Official of the Citizens’ Coalition for Electoral Democracy in Uganda (CCEDU) Charity Ahimbisibwe has doubted the credibility of the country’s January 2021 general election.
The electoral umpire in Uganda, Electoral Commission, declared President Yoweri Museveni winner of the presidential election.
The candidate of the National Resistance Movement (NRM) got 58.64 percent of the votes, while opposition candidate Robert Kyagulanyi, popularly known as Bobi Wine, finished second with 34.83 percent.
But Wine, who ran on the platform of National Unity Platform (NUP), has rejected the result of the election characterised by violence and internet shutdown.
‘You see, if you are going to talk about a free and fair election, you have to talk about the quality of the campaign, you have to talk about the nomination, you have to talk about both the “pre” and the “during” process’, DW quoted her as saying.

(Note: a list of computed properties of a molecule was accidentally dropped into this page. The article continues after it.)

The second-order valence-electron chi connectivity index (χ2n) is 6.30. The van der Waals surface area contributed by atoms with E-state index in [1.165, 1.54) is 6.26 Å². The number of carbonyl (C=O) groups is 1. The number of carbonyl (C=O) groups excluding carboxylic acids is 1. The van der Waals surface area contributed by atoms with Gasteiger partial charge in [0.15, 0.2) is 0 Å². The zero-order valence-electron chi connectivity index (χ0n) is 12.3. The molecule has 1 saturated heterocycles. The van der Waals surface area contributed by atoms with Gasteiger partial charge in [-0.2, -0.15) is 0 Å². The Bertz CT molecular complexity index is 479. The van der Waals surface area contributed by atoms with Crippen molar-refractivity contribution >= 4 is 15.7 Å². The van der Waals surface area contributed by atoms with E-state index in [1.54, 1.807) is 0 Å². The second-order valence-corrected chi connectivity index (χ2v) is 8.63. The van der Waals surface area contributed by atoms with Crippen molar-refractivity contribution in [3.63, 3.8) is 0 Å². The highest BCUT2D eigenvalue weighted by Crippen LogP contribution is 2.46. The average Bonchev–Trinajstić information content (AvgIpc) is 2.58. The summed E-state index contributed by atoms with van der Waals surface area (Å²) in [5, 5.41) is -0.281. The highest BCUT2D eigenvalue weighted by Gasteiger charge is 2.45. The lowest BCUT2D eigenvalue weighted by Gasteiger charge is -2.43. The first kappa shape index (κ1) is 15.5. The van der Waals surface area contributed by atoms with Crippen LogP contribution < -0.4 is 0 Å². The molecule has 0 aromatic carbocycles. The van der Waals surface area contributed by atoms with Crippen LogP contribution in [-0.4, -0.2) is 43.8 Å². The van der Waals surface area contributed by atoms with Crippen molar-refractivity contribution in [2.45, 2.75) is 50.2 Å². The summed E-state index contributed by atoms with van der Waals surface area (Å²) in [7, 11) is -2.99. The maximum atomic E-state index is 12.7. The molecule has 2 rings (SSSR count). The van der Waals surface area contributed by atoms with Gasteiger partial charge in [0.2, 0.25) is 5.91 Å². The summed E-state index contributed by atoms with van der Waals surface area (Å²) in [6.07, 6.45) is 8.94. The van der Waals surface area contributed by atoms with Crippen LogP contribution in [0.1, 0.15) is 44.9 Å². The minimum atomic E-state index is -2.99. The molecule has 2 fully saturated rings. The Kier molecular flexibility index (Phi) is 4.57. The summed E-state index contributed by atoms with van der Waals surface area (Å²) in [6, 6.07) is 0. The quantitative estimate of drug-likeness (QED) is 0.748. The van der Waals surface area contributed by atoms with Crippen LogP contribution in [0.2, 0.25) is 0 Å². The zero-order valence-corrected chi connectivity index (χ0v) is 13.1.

Before the 14 January election, the United Nations Commission on Human Rights asked the government of Uganda to protect citizens’ rights to freedom of expression and peaceful assembly.
The commission made the call against the backdrop of reports of rights violations in the East African country ahead of the presidential and parliamentary elections.
The government of Uganda, in November 2020, deported two heads of the United States and European Union-funded NGOs in the country over allegations they support regime change.
Two other heads of foreign NGOs carrying out civic education and strengthening political parties regarding the elections were barred from returning to Uganda.
Also, two civil society organisations that work on voter education had their accounts frozen over their alleged funding of terrorism.
‘We saw a lot of civil society being locked up during this time of elections, and that all create space for the need for dialogue, for government to understand the work that civil society does to promote democracy are not necessarily agents of foreign forces that want to pull down the government’, she added.
‘I also think that there is a need for dialogue for government to understand development partners and why they come on board.
‘Development partners were not here to support the process of voter education, you have seen so many spoilt ballots, you have seen the lack of information during the election with over seven million people staying away because there is no voter education.
‘When the donors are part of the process and help to have voter education, the turnout is much better’.
Photo source: CCEDU